Homebuyers are willing to accept many compromises due to the low supply of available homes; even being spied on.
A survey by Harris Poll for Nerdwallet.com found that 67% of sellers said if they had surveillance cameras installed for security purposes they would be prepared to use them to keep track of buyers touring their home.
But the good news for sellers is that most (75%) buyers said they are ok with being spied on; just 25% said it would make them lose interest in a home.
In fact, 90% of respondents thought that having cameras operating during home tours was a good thing for reasons including protecting personal belongings (72%) and seeing potential buyers’ reactions to the home (48%).
Real estate agents don’t get out of this either as 41% said that it would be a good idea to use surveillance cameras to keep a check on Realtors/agents selling the home.
Cameras are the least of the compromises|
Being spied on may be ok for buyers, but the survey highlights the power that sellers have in the current market.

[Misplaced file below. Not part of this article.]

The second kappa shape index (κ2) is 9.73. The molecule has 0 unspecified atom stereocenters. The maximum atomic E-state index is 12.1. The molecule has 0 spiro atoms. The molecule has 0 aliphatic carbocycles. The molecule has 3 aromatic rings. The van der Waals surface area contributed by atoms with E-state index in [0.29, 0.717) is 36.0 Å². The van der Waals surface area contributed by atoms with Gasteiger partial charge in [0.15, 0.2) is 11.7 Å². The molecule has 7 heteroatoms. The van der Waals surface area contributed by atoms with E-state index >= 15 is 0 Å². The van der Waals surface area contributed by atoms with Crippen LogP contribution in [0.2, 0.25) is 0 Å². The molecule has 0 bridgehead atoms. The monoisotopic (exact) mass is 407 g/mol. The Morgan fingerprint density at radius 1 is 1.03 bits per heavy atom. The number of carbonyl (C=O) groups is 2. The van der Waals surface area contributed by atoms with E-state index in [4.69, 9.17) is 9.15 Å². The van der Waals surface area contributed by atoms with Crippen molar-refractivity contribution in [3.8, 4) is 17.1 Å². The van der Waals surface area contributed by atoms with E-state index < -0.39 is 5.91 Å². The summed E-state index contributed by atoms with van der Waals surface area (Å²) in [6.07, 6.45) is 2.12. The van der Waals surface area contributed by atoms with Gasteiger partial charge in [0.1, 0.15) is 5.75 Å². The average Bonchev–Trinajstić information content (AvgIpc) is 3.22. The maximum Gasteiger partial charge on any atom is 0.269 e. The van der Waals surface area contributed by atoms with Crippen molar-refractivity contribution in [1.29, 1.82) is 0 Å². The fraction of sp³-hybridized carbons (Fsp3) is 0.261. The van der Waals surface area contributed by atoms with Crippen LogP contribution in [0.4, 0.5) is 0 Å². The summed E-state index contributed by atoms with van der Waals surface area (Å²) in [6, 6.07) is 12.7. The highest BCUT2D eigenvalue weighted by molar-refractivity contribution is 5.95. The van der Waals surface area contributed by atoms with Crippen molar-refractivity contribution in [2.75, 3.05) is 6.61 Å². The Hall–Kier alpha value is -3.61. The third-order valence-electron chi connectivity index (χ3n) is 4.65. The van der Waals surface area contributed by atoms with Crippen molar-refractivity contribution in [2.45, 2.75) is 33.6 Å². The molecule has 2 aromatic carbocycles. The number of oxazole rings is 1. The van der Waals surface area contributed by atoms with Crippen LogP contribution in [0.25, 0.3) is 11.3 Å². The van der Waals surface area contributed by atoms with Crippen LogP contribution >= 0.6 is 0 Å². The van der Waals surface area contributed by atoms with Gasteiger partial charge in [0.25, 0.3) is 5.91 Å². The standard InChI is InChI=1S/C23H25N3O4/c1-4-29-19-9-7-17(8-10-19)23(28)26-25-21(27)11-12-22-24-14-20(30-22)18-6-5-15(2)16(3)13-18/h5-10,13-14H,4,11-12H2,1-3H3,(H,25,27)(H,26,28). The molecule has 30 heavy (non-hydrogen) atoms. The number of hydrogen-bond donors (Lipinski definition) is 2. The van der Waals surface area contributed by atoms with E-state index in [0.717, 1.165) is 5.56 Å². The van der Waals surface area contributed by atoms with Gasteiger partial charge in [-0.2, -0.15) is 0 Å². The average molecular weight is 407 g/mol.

Asking for higher earnest deposits that would not be returned even if the buyer walks away, is becoming more common.
So too requiring "love letters", personalized offer letters from interested buyers who are trying to convenience a seller why their offer should stand out (these often times include family photos and other details).
Seeking cash buyers and leaving out contingencies to better protect buyers are also on the increase.
“In this strong seller’s market, sellers are drunk with power,” says Holden Lewis, NerdWallet’s home expert. “They know in this competitive landscape they can force buyers to flatter them and give up protective contingencies. It happens when a house attracts multiple offers and buyers have to stand out from the crowd.”
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